EXPLOREMY LIBRARY
Sports
Inside Sport

Inside Sport June 2019

Celebrating over 20 years in print, Inside Sport is Australia's most highly awarded sporting publication, including the recipient of the prestigious Walkley Award for sport journalism. But that's not why sports fans love it. Inside Sport consistently tackles modern sporting issues and publishes awe-inspiring sports photography, every month. THAT'S why sports fans love it.

Country:
Australia
Language:
English
Publisher:
Nextmedia Pty Ltd
Frequency:
Bimonthly
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6 Issues

in this issue

3 min.
editor’s letter

We love our sport here at this magazine; yeah, we like to think we’re pretty passionate about it. Between deadlines though, we had the honour of meeting a group of people who take sports passion to the next level. The highest level. They don’t just love it. They live it. Breathe it. In fact, if they didn’t, the sport you enjoy either watching or taking part in wouldn’t exist. Simple as that. The aforementioned passionate group was the list of winners in our annual Clubbies awards. You may have read about the Clubbies in these pages before. If you haven’t, it’s a concept we kicked off three years ago to recognise the true heroes of Australian sport: the grassroots volunteers, players, coaches, administrators, stalwarts and others who dedicate their lives to…

6 min.
20 things you might’ve missed

1 In the aftermath of Melbourne Storm skipper Cameron Smith breaking the record for points scored in Australian rugby league’s domestic competition, there were wags out there who reckoned it was wrong for Smith’s children (the Storm’s ballkids) to be standing on the field ready to congratulate their old man as he lined up for the historic penalty goal. What if Smith’s attempt from in front had hit the posts and the kids were caught in the middle of play? What if a lot of things in life ... 2 Following the AFL’s widespread rule changes ahead of the 2019 season, football operations boss Steve Hocking becomes increasingly worried about commentary related to umpires. Hocking told AFL.com that he would be talking to the AFL Coaches Association about potentially recruiting some…

2 min.
freeze frame

2 min.
a queensland state of mind

State of Origin football is like Christmas Day for sports fans, but unlike Christmas, we get to celebrate Origin three times a year! I am often asked: “What makes Origin so special to Queenslanders?” The answer is simple. I remember going to the Queensland Maroons’ team announcement back in 2008. On the walls of the room was a bunch of black and white photos of the 1958 Queensland side. The significance of that team wasn’t lost on any Queenslander in the room. Before the invention of State of Origin, Queensland and New South Wales battled it out in the annual Interstate Series. Unlike Origin, the interstate teams were selected based on what state players played their club footy in, not which state they were born in. Meaning, the New South Wales side was often…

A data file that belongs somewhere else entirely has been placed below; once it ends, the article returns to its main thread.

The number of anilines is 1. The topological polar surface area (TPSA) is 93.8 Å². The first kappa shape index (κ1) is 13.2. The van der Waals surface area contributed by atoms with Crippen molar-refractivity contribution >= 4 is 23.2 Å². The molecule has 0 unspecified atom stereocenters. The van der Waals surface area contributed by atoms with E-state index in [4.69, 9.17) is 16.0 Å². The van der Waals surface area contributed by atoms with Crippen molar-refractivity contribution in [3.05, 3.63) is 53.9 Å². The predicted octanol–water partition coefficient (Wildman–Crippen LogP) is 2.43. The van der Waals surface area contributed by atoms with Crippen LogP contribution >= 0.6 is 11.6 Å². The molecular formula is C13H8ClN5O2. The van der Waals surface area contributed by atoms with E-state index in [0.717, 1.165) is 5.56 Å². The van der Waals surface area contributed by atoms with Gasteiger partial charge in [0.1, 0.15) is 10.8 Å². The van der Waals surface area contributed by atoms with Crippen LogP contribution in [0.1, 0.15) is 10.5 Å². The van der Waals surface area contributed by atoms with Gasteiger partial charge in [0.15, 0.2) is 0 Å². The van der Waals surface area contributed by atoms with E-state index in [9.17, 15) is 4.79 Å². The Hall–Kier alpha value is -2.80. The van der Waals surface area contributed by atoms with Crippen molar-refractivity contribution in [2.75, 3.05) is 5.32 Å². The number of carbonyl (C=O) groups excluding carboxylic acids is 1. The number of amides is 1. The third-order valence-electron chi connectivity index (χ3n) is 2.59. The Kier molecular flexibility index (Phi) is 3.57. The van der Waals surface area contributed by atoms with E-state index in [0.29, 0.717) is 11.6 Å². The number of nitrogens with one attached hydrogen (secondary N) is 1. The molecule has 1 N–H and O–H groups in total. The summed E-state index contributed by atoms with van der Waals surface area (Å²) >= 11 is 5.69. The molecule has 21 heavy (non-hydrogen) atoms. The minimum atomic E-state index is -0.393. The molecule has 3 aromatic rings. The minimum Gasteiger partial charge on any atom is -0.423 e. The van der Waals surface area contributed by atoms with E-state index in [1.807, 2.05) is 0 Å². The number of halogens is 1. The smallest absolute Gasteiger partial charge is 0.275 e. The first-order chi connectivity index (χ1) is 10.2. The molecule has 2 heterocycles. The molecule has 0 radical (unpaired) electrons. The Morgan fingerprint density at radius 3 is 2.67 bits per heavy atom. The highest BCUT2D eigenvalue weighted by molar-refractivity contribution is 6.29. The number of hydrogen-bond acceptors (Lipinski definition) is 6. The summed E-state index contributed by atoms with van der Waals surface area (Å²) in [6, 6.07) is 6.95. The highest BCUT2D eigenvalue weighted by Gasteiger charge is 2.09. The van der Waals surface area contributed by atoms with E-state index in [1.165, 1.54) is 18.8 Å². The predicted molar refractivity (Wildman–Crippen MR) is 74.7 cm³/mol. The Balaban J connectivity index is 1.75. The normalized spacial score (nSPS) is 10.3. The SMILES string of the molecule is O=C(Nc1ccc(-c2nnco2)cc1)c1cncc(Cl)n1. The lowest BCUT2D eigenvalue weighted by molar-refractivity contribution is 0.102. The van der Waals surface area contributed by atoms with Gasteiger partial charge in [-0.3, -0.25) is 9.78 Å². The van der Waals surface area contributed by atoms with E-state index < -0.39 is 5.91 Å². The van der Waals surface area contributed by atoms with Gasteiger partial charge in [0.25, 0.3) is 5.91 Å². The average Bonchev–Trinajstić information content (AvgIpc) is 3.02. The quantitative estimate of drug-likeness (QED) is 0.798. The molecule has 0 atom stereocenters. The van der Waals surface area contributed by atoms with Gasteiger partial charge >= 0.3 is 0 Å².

2 min.
no fuss from perth’s popovic

Hype has never really been the Tony Popovic way. So, while attention was focused on Melbourne Victory’s high-profile recruits, Keisuke Honda and Ola Toivonen, and unlimited column inches were being dedicated to whether Siem De Jong and Adam Le Fondre could fill the gaps left by Bobo and Adrian Mierzejewski, Popovic was already well into his pre-season preparations in Perth. Popovic did his transfer business early. Before the aforementioned quartet had even set foot on Australian soil, the new Glory coach had all but completed his transfer dealings. Eight players, three of them internationals, with a fourth, Chris Ikonomidis, added in September. Ikonomidis had an outstanding season, so much so that he was part of Australia’s Asian Cup squad in January – while Ivan Franjic, Jason Davidson and, to a lesser extent…

4 min.
world cup weaknesses

Australia’s World Cup squad has a glaring weakness which could cost the nation its title defence, Kerry O’Keeffe says. The cricket icon is still confident our country’s 15-man squad is a strong one which is well placed to win the tournament – although it’s not all it can be. He believes Australia will be leaving a match-winner at home, and has also voiced concerns over the make-up of its bowling attack. “The bowling is the problem that can beat Australia at the World Cup,” O’Keeffe said on Fox Sports’ Back Page. “It lacks precision and if Mitchell Starc doesn’t swing the white ball and Pat Cummins doesn’t do the business, all pressure will be on Adam Zampa and maybe Nathan Lyon.” Grassy decks, grey skies and swing bowling are what typically come to mind…